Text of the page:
But sometimes the bully also lurks within.
At least that's the view held by many former longtime tenants of the Toole Shed Studios, once downtown's most bustling creative hub. Started in the early 1990s, the Shed was family. Funky studios filled a ponderous warehouse, shouldering the railroad where Toole and Sixth avenues meet. There, clay was kneaded, canvasses stretched, photographic prints coaxed to life in cozy darkrooms.
Today, nearly all those artists are gone. In their place is the singular ambition of Anne-Marie Russell, executive director of the Museum of Contemporary Art. MOCA was originally an outgrowth of the Toole Shed. And in the end, Russell's MOCA consumed it.
These days, the director has heady plans for her museum. They include a big gallery in the one-time studios, and a $150,000 renovation fundraising campaign. Already, MOCA is home to a gift shop selling artsy knickknacks. Some studios are now occupied by Russell's growing office, and other space has been staked out by her husband, an architect.
But where are the artists? That's a question former Toole Shed inhabitants like photographer Ronn Spencer are asking.
"I think this woman is an empire builder, and unfortunately, artists have to suffer for it," he says. "When she first took over, she said she was very concerned about keeping people in studio space. But with what's now happening downtown, Anne-Marie is as much to blame as the developers. We're going to have an arts district with no artists in it."
Photographer Stu Jenks is another Toole Shed alum. "There had always been a very good relationship between MOCA and the Toole Shed," he says. "They were separate, but they were supportive of each other. Then Anne-Marie started taking over more studio space. At first, it was very subtle."
Soon, that subtly turned sharp. "Eventually, she made it so I couldn't use my studio as a studio any more," Jenks says. "She said I could only use it as a storage space, which is ridiculous."
According to Jenks, Russell claimed that fire codes wouldn't allow the studio's use--an assertion he calls pure bull. "I found out from other arts-district people that she uses the fire marshal business a lot." As a result, "I don't think she has much of a fan base here anymore."
Her fan base may have shrunk further in March, when the fire marshal actually did close down the separate MOCA building for code violations--and Russell began a final push to commandeer all studio space next door in the Toole Shed.
That put sculptor Beckie Kravetz right in the firing line. Kravetz had spent most of a decade happily creating classical figures in the Toole Shed's east end. "I had a fantastic space," she says, "with great light and 20-feet-high ceilings."
In November, she learned she'd have to vacate, to make way for MOCA. Kravetz says her space had been slated as a visiting artists' gallery for one of Russell's friends. And in return, she was offered a few dimly lit spots and a 50 percent rent hike. "I understand this may not be ideal for you," Russell had e-mailed her. "But I know you understand and respect the needs of MOCA."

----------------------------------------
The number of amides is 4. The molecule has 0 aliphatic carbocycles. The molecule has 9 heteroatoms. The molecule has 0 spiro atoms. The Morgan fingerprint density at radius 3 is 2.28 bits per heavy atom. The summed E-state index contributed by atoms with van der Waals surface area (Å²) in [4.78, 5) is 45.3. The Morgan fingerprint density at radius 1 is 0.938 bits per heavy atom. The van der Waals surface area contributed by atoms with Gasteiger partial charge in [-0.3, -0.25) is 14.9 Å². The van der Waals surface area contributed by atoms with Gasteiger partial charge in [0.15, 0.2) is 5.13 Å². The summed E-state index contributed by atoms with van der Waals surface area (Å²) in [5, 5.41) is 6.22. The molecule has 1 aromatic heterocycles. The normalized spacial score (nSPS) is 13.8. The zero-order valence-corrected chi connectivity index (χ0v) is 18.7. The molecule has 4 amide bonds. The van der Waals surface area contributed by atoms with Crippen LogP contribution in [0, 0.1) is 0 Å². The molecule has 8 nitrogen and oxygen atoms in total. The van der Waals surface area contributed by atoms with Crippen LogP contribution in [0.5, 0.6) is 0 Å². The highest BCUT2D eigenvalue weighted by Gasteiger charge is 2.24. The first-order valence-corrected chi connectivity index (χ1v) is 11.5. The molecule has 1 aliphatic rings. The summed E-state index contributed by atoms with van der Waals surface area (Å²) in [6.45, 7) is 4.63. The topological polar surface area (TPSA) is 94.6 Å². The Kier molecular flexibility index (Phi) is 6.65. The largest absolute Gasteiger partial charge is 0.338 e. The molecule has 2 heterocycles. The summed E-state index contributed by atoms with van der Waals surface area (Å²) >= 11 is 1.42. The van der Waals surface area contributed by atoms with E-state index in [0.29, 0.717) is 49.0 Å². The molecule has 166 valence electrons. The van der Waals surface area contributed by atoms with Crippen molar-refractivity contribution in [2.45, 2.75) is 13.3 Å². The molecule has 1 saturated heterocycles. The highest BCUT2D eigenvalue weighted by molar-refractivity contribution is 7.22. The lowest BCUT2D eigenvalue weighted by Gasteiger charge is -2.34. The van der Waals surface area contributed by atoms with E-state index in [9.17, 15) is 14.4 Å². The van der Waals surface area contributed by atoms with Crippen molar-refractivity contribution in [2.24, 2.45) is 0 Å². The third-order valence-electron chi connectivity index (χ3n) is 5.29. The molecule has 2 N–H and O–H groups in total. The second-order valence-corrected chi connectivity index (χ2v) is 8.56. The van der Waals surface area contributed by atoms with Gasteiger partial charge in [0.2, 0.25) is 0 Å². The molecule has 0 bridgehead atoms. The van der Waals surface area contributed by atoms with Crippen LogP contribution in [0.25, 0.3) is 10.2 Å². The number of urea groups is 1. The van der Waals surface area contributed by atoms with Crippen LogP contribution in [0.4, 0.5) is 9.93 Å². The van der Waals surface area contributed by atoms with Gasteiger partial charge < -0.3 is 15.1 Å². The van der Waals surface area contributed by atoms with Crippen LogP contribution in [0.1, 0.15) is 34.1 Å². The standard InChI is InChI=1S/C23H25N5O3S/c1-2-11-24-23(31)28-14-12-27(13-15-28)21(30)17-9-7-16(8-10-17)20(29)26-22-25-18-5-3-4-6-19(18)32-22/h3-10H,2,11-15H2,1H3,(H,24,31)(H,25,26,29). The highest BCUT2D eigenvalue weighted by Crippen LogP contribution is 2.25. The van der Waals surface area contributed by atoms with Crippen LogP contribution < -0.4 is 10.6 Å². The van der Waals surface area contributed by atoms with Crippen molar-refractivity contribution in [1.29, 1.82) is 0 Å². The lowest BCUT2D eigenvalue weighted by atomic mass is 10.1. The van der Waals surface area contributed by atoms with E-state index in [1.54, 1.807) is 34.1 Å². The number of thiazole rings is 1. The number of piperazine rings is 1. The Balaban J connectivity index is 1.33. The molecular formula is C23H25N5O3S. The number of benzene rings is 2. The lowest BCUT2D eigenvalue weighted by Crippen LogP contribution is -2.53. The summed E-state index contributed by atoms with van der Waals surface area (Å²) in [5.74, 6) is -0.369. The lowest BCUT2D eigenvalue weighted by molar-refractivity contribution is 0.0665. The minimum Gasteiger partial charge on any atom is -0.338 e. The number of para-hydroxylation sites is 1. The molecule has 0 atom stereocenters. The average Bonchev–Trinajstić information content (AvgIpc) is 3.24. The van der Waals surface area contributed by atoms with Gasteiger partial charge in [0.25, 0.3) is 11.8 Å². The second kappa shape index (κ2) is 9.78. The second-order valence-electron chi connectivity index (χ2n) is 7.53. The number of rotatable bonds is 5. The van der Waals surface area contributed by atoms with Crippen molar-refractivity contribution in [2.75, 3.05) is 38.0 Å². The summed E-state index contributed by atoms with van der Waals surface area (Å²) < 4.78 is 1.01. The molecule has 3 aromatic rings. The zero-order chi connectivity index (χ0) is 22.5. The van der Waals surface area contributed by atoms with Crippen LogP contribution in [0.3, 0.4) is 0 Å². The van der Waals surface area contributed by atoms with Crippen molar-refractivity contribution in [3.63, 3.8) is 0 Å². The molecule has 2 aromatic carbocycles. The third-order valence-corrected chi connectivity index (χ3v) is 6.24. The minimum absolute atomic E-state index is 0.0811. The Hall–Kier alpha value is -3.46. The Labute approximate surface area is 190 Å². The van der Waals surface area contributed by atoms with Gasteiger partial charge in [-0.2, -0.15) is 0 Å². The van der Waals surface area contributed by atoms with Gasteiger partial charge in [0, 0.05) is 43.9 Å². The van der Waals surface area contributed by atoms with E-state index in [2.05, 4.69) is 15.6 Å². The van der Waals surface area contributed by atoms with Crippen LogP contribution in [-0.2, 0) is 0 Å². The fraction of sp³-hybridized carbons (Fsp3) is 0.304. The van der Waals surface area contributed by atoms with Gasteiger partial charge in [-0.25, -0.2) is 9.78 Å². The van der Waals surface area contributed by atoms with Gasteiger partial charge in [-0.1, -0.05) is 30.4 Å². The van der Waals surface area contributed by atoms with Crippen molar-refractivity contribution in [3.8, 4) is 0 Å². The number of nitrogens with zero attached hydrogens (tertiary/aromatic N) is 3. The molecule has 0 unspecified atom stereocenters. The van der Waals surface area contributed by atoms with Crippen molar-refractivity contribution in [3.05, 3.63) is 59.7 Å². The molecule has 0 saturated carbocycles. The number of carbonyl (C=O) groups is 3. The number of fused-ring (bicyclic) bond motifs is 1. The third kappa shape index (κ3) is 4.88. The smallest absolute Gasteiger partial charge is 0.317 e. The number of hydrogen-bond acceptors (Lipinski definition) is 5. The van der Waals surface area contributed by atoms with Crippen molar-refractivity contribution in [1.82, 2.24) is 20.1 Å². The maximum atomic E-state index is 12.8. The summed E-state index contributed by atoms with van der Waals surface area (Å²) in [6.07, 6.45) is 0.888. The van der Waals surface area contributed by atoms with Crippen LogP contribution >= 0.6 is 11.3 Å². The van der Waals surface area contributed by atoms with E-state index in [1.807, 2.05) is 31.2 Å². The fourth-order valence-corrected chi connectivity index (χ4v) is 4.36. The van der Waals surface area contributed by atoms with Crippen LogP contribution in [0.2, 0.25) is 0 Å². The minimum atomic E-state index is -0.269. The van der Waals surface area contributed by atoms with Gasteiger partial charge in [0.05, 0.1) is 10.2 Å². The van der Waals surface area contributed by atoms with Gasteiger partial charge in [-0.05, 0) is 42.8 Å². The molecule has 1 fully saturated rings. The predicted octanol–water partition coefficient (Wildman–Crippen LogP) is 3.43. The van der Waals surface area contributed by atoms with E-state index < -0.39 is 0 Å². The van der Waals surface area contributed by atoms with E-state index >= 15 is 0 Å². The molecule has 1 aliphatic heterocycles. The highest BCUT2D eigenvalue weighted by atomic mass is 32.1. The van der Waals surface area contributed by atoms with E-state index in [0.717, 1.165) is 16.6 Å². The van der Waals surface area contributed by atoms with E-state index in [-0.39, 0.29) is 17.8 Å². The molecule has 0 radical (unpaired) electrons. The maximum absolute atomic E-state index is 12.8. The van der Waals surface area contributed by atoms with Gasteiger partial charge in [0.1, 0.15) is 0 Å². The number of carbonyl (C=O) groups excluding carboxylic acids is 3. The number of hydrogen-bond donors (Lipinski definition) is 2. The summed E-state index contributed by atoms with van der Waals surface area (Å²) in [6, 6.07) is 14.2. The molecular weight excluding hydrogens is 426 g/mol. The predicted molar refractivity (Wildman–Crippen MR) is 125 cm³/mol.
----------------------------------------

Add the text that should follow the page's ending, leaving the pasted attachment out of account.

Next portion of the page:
Well, not necessarily. Kravetz was among the Toole Shed's last survivors. And that's when she decided to fight back. "Your choice to personally evict well-established professional local artists and contributing members of the Tucson community," she wrote Russell, "in favor of someone you apparently feel is more important to your own vision and agenda is badly timed."
A few days later, Kravetz received a letter from the Lewis and Roca law firm, ordering her out. "If you fail to timely vacate the premises, MOCA will seek eviction under A.R.S. 33-361," said the missive, "as well as any other rights and remedies to which it is entitled, which may include re-entering and taking possession of the premises, asserting liens on personal property remaining on the premises, and attorney fees."
Today, Kravetz has found a new studio in the neighborhoods north of downtown. But bitterness lingers. "It's kind of appalling what has happened," she says. "What she's done is probably totally legal. But it's totally inappropriate."
When the Tucson Weekly contacted Russell with Kravetz' complaints, the MOCA director was chipper. "Not everybody likes contemporary art," she said with a giggle. "I don't know what else to say."
Russell added that she had no choice but to sack Kravetz and other Toole Shed artists. "MOCA got shut down by the fire department in March. We lost 5,000 feet of programming space, and we had to make some adjustments. I can't do illegal things. I have to fix them. And (Kravetz) didn't like the space I asked her to move to."
As for Kravetz, she supposes her former studio will soon be spiffed up for visiting artists, the first of whom she says is Russell's pal and the wife of artist Vik Muniz. To many observers, that's a perfect quid pro quo, since Russell gained oodles of press when she profiled him in a 2003 documentary.
Meanwhile, MOCA is reportedly flush with money, and the fresh crowd includes plenty of architects and real estate agents. But to artists now scrambling to find new creative turf, that's a sour irony. "I think Anne-Marie has made the assumption that everyone is enthusiastically endorsing her plans," says Spencer. "I don't think that actually true."
Jenks agrees--in spades. "As artists, we were always helping each other out," he says. "And then we have this person come in who is completely antagonistic. It all seems to be very selfish and self-centered. It's about her vision, and she doesn't really care about anybody else."
He calls it a sad finale for what had been a "wonderful and laid back" arts enclave. "Anne-Marie has been abrupt and condescending," he says. "If this was happening in TriBeCa or SoHo, no one would care, and no one would notice. But this is a small pond. When you disturb the waters here, all the fishes know."